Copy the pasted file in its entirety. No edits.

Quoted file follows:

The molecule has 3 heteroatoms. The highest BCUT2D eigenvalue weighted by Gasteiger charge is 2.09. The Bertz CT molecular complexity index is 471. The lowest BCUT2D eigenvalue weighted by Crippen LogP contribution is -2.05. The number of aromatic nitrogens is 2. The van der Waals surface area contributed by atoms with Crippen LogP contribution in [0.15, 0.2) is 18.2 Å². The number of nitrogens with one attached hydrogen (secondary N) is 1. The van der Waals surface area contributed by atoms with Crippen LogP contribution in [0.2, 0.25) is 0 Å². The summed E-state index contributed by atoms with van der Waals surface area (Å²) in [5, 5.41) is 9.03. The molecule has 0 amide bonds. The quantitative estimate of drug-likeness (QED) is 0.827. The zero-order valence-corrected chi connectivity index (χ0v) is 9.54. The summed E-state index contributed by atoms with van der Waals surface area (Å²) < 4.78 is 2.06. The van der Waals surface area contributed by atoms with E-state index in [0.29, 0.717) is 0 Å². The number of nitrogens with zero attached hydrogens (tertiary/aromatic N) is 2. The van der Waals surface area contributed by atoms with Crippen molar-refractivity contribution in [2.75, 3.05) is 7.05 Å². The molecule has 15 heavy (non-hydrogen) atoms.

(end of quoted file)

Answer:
The molecule has 3 heteroatoms. The highest BCUT2D eigenvalue weighted by Gasteiger charge is 2.09. The Bertz CT molecular complexity index is 471. The lowest BCUT2D eigenvalue weighted by Crippen LogP contribution is -2.05. The number of aromatic nitrogens is 2. The van der Waals surface area contributed by atoms with Crippen LogP contribution in [0.15, 0.2) is 18.2 Å². The number of nitrogens with one attached hydrogen (secondary N) is 1. The van der Waals surface area contributed by atoms with Crippen LogP contribution in [0.2, 0.25) is 0 Å². The summed E-state index contributed by atoms with van der Waals surface area (Å²) in [5, 5.41) is 9.03. The molecule has 0 amide bonds. The quantitative estimate of drug-likeness (QED) is 0.827. The zero-order valence-corrected chi connectivity index (χ0v) is 9.54. The summed E-state index contributed by atoms with van der Waals surface area (Å²) < 4.78 is 2.06. The van der Waals surface area contributed by atoms with E-state index in [0.29, 0.717) is 0 Å². The number of nitrogens with zero attached hydrogens (tertiary/aromatic N) is 2. The van der Waals surface area contributed by atoms with Crippen molar-refractivity contribution in [2.75, 3.05) is 7.05 Å². The molecule has 15 heavy (non-hydrogen) atoms.